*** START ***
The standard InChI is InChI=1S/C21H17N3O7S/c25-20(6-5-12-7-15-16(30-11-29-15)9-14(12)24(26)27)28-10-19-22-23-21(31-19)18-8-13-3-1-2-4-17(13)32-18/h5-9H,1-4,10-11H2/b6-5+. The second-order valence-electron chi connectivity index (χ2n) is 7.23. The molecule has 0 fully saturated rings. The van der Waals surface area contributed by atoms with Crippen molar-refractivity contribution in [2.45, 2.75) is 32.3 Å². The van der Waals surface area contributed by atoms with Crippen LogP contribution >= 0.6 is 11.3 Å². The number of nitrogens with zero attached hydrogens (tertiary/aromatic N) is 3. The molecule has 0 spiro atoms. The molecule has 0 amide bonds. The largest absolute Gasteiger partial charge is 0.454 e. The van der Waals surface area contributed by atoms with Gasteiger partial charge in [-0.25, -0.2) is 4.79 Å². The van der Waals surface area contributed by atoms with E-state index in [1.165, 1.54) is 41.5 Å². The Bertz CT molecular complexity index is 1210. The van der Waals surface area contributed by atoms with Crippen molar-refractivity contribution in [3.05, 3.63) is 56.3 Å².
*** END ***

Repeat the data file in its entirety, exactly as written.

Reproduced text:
The standard InChI is InChI=1S/C21H17N3O7S/c25-20(6-5-12-7-15-16(30-11-29-15)9-14(12)24(26)27)28-10-19-22-23-21(31-19)18-8-13-3-1-2-4-17(13)32-18/h5-9H,1-4,10-11H2/b6-5+. The second-order valence-electron chi connectivity index (χ2n) is 7.23. The molecule has 0 fully saturated rings. The van der Waals surface area contributed by atoms with Crippen molar-refractivity contribution in [2.45, 2.75) is 32.3 Å². The van der Waals surface area contributed by atoms with Crippen LogP contribution >= 0.6 is 11.3 Å². The number of nitrogens with zero attached hydrogens (tertiary/aromatic N) is 3. The molecule has 0 spiro atoms. The molecule has 0 amide bonds. The largest absolute Gasteiger partial charge is 0.454 e. The van der Waals surface area contributed by atoms with Gasteiger partial charge in [-0.25, -0.2) is 4.79 Å². The van der Waals surface area contributed by atoms with E-state index in [1.165, 1.54) is 41.5 Å². The Bertz CT molecular complexity index is 1210. The van der Waals surface area contributed by atoms with Crippen molar-refractivity contribution in [3.05, 3.63) is 56.3 Å².